Every story should start in a park – especially if it tells its own story.
Reconciliation Park is the long-awaited result of the 2001 Oklahoma Commission to Study the Tulsa Race Riot of 1921. It memorializes the Tulsa Race Riot, called the worst civic disturbance in American history.
The Park also tells the story of African Americans’ role in building Oklahoma and thus begins the long-delayed rendering of the full account of Oklahoma’s history.
When construction is complete, the park will feature two primary art elements, created by Ed Dwight, the first African-American astronaut and prominent Denver artist:
• Hope Plaza – The Park entry’s 16-foot granite structure contains three larger-than-life bronze sculptures representing actual pictures from the 1921 riot:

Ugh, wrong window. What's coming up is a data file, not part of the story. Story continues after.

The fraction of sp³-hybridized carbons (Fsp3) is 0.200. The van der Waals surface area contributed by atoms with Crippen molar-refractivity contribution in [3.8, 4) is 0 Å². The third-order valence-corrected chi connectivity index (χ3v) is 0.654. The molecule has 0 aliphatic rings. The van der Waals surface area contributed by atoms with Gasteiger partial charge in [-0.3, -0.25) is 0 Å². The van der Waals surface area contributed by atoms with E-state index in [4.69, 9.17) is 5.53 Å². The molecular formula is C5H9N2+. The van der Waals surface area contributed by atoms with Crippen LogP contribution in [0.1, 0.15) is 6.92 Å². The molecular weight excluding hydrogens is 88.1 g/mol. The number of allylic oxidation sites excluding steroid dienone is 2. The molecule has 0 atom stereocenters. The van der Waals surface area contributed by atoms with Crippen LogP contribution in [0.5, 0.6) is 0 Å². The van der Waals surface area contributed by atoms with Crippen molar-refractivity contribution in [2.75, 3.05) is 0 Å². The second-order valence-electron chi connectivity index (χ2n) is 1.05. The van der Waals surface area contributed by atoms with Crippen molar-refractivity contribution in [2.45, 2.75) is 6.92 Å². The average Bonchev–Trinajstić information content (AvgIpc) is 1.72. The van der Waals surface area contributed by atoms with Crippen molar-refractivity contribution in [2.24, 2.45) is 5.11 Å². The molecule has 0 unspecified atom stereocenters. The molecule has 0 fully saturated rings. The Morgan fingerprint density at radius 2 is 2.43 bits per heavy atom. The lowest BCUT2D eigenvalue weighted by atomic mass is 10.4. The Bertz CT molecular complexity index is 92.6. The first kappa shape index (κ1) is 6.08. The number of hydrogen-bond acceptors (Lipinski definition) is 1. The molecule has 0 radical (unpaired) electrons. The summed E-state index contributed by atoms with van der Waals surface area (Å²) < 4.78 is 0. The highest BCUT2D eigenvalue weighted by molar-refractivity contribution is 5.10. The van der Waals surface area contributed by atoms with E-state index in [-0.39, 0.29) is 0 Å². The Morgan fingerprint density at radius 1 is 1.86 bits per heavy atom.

o Hostility – A white man fully armed for assault
o Humiliation – A black man with his hands raised in surrender
o Hope – The white director of the Red Cross holding a black baby
• The Tower of Reconciliation – At the center of the Park, the 25-foot-tall memorial tower depicts the history of the African American struggle from Africa to America – from the migration of slaves with Native Americans on the Trail of Tears, the slave labor experience in the Territories, the 7th Kansas Regiment of Civil War soldiers that won the Battle of Honey Springs – to statehood, the immigration of free blacks into Oklahoma, and the all-black towns and Greenwood. It honors Buck C. Franklin (prominent black attorney and Dr. Franklin’s father) and other early Tulsa black leaders.
John Hope Franklin Reconciliation Park continues the American tradition of erecting memorials based on tragic events by giving voice to the untold story of the 1921 Tulsa Race Riot and the important role African Americans played in building Oklahoma.
The final report of the 2001 Oklahoma Commission to Study the Tulsa Race Riot of 1921 is available at www.okhistory.org/trrc/freport.htm.